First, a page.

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Officer Norway’s Corner – The story of Captain Robert M. Losey

By SRO Kjell Michelsen

I have always been interested in history, especially military history. Reading about various armies, conflicts and wars through the centuries gives one an insightful perspective not only on human nature but also on cultures and indeed politics, on a local, national and global scale. So I was a little surprised when I just a few years ago came over a little story I had not heard before, about a U.S. Army Air Corps captain, Robert M. Losey, who is considered to be the first U.S. military casualty of World War II.

Now, that in itself, as tragic as it was for him, his family and loved ones, was not really what caught my eye, but the fact that he was killed in Norway spurred my interest in his story. According to Wikipedia, Robert Losey was born in the small town of Andrew, Iowa, on May 27, 1908. He was appointed to the U.S. Military Academy at West Point in 1925 and upon graduation was commissioned as a second lieutenant in the field artillery, but transferred later to the Army Air Corps, the forerunner to today’s Air Force. Losey became a pilot and earned two masters degrees from the California Institute of Technology while also working as a meteorologist.

Professors at the school described him as “perhaps the most brilliant student” whoever had attended the school. In February 1940 Losey was appointed as the air assistant to the military attaché with the U.S. Embassy in Helsinki, the capital of Finland. His primary assignment while there was to report on the war between Finland and Russia, and where the harsh winter weather also gave him a unique opportunity to observe and put into practice his knowledge about meteorology and aeronautics.

On April 9, 1940 Germany invaded Norway. The Norwegian Royal Family and most of the Norwegian Parlament were able to escape. Members of the American legation to Norway was also able to escape from Oslo and headed north. As a result, Captain Losey was ordered to Norway to help evacuate the Americans across the border into Sweden, which was a neutral country. The group of people got separated on their journey, Losey was in the first group that made it across and volunteered to go back in search of the second group.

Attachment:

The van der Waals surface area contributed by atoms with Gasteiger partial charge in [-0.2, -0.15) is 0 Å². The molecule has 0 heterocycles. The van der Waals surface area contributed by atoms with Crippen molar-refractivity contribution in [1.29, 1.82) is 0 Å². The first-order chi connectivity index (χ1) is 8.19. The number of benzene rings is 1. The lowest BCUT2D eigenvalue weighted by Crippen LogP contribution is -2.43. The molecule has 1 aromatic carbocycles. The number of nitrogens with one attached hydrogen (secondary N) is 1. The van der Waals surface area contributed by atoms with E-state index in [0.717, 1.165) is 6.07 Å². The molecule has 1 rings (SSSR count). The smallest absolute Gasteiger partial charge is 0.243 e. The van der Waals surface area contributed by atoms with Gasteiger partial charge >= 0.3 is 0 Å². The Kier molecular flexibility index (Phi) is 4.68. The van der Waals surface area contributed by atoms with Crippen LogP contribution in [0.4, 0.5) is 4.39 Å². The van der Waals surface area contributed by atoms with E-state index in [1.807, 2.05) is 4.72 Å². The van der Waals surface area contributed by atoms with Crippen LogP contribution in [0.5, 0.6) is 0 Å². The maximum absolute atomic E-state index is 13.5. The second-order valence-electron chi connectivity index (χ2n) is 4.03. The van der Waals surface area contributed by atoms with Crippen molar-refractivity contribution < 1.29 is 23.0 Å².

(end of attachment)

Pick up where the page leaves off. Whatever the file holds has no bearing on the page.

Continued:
On April 21, 1940, Captain Losey made it back across the border to Norway and ended up in the mountain town of Dombås just as aircraft from the German Luftwaffe started a bombing raid. Losey and several others took cover inside a tunnel, but a bomb fell near the entrance and Losey was hit with a fragment that killed him instantly. Several days later, the German Luftwaffe commander, Hermann Göring sent a letter to the U.S. Major General Henry Arnold with a message of regret regarding Losey’s death. At that time the U.S. was not yet in a war with Germany, and they wanted to keep it that way for a little longer.

A couple of great historical movies about the German invasion of Norway and the war between Finland and Russia is now available here in the U.S. The first one is the Norwegian movie, “The Kings Choice,” available on Netflix, and the second is the Finnish movie, “The Unknown Soldier,” which can be found on Amazon. I personally think the life and untimely death of Captain Losey also has the right ingredients to make a great historical movie about his life.

Until next time, be safe, be happy and be a student of history.